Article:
Programmers are an interesting lot. Perhaps he personally wrote Amazon’s backend, and the world uses his code daily. But (a) I’d bet that more people have learned from and used my code than his, (b) I know I’m not a programmer, and (c) what the fuck did this have to do with working at Amazon? And, for the record, yes, I’d like to think I know security better than programming, but I’d already said that in the interview.
Microsoft takes the cake, however. The first time I talked to them was at the research arm; they do really interesting stuff there (although very different than the sort of work I do) and are a high-octane organization. After various interviews and giving me a rather nice case of wine it was clear that they wanted to hire me. But when they got down to the details… they said, well, we’ll hire you, but you can’t do any further work with Wietse (my long-time pal and coconspirator), because he works at IBM’s Watson labs, who they viewed as a competitor.
I wish I was making this up, although I hear they’ve changed this mindset.
A couple of years ago I had another interview (yes, I know, glutton for punishment, but I actually like Amazon and Microsoft) with MS. They pointed at the next person who was interviewing me, but they didn’t introduce us. Nor did he say his name, he just started talking about programming. I’ve mentioned I’m not a programmer, and told him as such, but he was determined to really test me nonetheless. He asked me to do a rather academically interesting programming exercise involving a spinning wheel (his humor or music knowledge wasn’t up to snuff when he didn’t get a Blood Sweat and Tears reference, but I digress.)
Some people like to make sure you know how much that they know; he was certainly one of those, what a boorish fellow. He insisted, ad nauseam, in driving home this fact and that I didn’t know how to solve this problem that I could really care less about; that was the entire interview, although at the end I asked him what he did – graphic drivers for virtual systems, as I recall. Now that would have been an interesting conversation, but… alas.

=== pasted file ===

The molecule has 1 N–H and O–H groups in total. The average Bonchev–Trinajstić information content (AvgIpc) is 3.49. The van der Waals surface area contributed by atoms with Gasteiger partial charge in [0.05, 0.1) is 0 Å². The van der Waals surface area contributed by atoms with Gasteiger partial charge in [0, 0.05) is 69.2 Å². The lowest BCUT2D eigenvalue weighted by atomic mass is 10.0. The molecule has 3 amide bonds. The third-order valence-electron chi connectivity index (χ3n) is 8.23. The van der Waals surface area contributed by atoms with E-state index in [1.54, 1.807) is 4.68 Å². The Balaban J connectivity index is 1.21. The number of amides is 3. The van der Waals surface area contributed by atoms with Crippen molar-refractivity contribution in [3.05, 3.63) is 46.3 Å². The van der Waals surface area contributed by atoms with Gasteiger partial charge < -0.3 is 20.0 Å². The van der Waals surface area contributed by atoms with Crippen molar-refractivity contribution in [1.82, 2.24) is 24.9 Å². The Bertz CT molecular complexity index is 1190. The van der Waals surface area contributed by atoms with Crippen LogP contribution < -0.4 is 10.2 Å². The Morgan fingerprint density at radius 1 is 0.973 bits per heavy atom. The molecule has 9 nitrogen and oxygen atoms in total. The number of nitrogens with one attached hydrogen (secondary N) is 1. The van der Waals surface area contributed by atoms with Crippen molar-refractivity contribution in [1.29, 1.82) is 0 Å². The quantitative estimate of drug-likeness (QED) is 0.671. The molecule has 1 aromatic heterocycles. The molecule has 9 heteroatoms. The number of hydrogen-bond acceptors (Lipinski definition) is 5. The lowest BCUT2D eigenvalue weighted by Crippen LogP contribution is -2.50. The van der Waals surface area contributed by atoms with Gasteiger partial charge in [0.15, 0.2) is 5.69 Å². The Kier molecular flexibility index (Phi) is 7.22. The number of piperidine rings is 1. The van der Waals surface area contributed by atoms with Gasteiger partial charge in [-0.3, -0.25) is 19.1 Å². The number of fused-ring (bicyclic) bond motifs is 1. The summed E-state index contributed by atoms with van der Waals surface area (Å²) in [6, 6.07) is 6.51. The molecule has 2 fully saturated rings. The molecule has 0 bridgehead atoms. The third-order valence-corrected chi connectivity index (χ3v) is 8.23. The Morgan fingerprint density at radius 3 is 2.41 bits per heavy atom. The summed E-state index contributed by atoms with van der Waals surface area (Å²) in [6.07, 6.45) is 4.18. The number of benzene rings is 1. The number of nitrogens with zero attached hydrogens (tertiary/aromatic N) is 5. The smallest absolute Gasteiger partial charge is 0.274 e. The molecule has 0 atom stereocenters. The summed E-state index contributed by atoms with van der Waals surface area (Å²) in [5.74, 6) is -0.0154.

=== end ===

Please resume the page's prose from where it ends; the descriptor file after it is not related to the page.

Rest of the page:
In the end I played along with his game, and thanked him for a very interesting time. That last part was true – it was, to me, fascinating that someone could be so clueless and socially inept to not only not introduce themselves and what they did in an interview, but that a company would allow these sorts of people to be gatekeepers to their inner sanctums.
I must say that I simply don’t understand why these and other big companies feel that it’s important – as a matter of policy – to do programming interviews in not only non programming positions, but titles that are fairly high up on the food chain. And that their interviewing practices are so… ineffective. It’s not that I think I’m so great that they need me or anything… but they’re hiring me for security, presumably, so why do they never talk about that?
It could be that they have essentially no innovative or strategic security thinkers who could actually have a conversation about security – or that they think I couldn’t have that conversation. It could be that they have no one who has read or used anything I’ve done in the last quarter century (although, if that’s the case, why are they talking to me?) that might have some critique or awareness. Or it could be that I’m missing the point.
In any case that’s probably why I’m not working for one of them now. C’est la vie.